Genetically Engineered Human Capital?

NPR reports that geneticists have crossed a line that has been considered taboo: They changed human DNA in a way that can be passed down to future generations. The researchers at Oregon Health & Science University say they took the step to try to prevent women from giving birth to babies with genetic diseases.

Applied to such health issues, over a long haul, it could make richer nations genetically predisposed to better health. Stronger health, in turn, may create economic opportunities that might not otherwise exist. One can imagine that this could widen existing gaps between emerging economies where such technologies are less likely to be applied. Of course, it may also exacerbate such gaps within wealthy nations where income inequality is already a hot-button issue.

This assumes all that the technology is not applied to more controversial traits like enhancing intelligence (which we can’t even measure very well much less identify a gene that would have such an effect).

You can listen to the story by clicking here.


What are the best strategy conferences?

It’s election time and the end of conference season, I suppose.

But isn’t it always the conference season? The AoM deadline is around the corner and it’s probably a good time to plan for the year ahead. A while back, Teppo posted about which are the best strategy conferences. This generated some nice discussion but this might be a good time to return to the question. However, rather than stating my opinion, in the spirit of the election season, let me put the question to you in the poll below. (you can see the results after you vote. Note that the order is randomized)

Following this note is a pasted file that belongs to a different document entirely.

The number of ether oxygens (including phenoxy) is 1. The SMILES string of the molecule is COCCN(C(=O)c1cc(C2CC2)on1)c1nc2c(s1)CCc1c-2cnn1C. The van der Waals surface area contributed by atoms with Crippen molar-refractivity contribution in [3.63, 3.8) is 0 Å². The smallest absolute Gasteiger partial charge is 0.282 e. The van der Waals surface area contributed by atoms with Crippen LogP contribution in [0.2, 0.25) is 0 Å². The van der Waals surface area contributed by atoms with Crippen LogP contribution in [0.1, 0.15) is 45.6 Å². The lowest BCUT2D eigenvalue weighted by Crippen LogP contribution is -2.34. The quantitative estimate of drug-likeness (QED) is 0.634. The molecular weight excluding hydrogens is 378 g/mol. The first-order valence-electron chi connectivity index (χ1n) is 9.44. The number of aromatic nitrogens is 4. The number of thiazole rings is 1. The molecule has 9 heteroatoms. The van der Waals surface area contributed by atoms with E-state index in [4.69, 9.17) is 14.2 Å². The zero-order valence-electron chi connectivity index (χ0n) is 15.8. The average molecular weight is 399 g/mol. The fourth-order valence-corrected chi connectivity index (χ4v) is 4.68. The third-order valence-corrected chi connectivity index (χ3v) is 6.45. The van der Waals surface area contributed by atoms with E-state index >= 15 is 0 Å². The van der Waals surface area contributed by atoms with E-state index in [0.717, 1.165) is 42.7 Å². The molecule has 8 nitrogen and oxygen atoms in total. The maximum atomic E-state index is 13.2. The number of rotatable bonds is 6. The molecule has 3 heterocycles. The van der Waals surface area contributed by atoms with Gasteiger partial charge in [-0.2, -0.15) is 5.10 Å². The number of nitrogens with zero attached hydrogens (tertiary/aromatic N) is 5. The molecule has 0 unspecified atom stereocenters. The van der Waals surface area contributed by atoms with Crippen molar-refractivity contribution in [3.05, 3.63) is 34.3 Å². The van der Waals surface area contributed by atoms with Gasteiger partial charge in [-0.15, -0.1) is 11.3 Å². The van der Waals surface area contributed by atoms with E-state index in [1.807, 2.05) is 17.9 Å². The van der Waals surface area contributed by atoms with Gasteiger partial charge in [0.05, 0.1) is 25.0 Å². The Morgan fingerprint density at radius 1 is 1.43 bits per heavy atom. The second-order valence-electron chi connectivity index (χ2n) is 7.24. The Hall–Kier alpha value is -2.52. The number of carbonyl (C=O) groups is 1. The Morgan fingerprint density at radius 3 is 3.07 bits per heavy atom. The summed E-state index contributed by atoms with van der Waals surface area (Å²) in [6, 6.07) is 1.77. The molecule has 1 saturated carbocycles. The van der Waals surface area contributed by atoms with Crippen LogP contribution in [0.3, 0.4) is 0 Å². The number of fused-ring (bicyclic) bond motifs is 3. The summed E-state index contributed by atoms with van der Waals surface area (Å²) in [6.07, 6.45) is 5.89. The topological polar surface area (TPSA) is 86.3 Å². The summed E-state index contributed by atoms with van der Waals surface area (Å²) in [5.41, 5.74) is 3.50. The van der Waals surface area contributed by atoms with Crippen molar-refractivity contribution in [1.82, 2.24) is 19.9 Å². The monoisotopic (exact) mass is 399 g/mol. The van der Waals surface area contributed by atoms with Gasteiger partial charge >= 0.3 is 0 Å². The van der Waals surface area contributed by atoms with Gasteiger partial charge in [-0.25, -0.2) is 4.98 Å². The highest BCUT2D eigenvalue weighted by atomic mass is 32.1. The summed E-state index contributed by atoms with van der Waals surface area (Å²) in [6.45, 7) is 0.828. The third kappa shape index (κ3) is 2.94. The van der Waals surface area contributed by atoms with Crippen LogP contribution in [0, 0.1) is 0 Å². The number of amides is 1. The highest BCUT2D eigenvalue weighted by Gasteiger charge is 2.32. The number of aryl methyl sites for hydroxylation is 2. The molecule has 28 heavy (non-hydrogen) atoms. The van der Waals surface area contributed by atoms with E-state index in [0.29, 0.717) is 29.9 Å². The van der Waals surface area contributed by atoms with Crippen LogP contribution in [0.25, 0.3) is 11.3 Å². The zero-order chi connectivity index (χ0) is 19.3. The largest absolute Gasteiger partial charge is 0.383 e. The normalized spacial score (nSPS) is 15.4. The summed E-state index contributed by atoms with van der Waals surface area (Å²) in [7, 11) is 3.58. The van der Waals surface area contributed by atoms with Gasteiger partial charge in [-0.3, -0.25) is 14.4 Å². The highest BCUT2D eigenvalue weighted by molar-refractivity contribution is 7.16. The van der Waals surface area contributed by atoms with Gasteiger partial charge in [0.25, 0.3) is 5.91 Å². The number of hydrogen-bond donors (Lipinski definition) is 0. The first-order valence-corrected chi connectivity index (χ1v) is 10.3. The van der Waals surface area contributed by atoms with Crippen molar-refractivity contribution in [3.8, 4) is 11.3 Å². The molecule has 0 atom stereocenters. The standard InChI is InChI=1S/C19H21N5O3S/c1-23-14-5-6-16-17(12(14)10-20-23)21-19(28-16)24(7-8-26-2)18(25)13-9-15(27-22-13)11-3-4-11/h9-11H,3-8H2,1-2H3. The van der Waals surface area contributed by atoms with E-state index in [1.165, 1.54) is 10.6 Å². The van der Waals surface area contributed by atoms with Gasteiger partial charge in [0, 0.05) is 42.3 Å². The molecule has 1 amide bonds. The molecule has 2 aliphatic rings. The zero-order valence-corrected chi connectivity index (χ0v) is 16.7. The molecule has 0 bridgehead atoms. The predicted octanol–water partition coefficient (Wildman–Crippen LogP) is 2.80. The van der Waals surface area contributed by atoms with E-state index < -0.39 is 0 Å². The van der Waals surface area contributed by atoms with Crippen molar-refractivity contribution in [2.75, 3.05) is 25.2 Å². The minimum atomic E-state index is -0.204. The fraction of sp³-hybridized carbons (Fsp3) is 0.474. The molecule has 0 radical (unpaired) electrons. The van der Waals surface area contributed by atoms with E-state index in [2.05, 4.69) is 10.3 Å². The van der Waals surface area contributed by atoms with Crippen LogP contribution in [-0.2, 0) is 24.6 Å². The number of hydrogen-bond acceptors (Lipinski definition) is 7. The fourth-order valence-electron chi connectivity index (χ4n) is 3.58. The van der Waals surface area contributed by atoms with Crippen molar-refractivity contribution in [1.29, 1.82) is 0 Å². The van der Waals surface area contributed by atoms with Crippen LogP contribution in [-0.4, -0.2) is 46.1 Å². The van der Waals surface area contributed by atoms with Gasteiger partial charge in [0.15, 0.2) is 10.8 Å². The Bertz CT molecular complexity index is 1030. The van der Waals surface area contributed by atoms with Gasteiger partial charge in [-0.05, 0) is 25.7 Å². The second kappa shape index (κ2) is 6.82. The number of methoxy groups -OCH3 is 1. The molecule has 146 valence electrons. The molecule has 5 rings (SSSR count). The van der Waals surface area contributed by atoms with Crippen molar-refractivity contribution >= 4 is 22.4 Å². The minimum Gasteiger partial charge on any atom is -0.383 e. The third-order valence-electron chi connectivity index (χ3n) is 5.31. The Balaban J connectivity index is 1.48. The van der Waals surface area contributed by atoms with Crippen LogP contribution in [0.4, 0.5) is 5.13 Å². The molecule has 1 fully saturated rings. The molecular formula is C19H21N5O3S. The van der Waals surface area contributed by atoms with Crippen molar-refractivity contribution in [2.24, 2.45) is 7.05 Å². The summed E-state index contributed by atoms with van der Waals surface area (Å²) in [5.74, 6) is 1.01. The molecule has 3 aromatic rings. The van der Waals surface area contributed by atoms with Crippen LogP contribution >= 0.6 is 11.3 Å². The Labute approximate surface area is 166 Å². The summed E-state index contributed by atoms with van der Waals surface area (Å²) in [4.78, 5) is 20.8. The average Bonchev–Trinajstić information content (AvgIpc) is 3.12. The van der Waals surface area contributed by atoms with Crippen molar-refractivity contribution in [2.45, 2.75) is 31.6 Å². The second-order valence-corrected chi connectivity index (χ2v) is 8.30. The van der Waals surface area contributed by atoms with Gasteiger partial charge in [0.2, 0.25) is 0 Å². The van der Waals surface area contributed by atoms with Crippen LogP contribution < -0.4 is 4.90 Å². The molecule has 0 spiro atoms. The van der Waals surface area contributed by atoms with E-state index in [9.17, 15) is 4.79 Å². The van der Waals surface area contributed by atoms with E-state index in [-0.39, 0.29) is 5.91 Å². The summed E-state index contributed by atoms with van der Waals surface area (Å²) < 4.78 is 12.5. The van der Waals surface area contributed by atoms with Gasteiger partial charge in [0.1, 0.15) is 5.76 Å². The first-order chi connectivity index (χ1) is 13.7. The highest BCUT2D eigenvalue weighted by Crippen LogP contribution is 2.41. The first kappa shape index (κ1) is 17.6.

Diving into Human Capital Pools

An article in the current edition of the Economist describes Alfred Marshall’s original observation of geographic clusters of activities. They describe four main logics for clustering:

 First, some may depend on natural resources, such as a coalfield or a harbour. Second, a concentration of firms creates a pool of specialised labour that benefits both workers and employers: the former are likely to find jobs and the latter are likely to find staff. Third, subsidiary trades spring up to supply specialised inputs. Fourth, ideas spill over from one firm to the next, as Marshall observed.

However, there are also costs to being in a cluster such as higher rent or transportation costs associated with distances to customers or suppliers. The burst of communications and computing power should make it easier since natural resources are less important and  workers can live farther away from their offices.

It hasn’t worked this way. Pools of human capital continue to drive clustering as people prefer to work near where they live. Very small distances can make a big difference. The article goes on to describe clusters within clusters in the Bay area for specialized knowledge.


Motivation Trumps IQ. What now?

An article recently posted in Slate reviews research showing that a significant portion of the variation in IQ tests is attributable to motivation rather than ability. In one striking study researchers measured the children’s IQ and split them into High, Average, and Low groups. They reran the test offering the low group an M&M for every correct answer. As a result of this simple incentive, the low group’s score went from 79 to 97 – on par with the average group.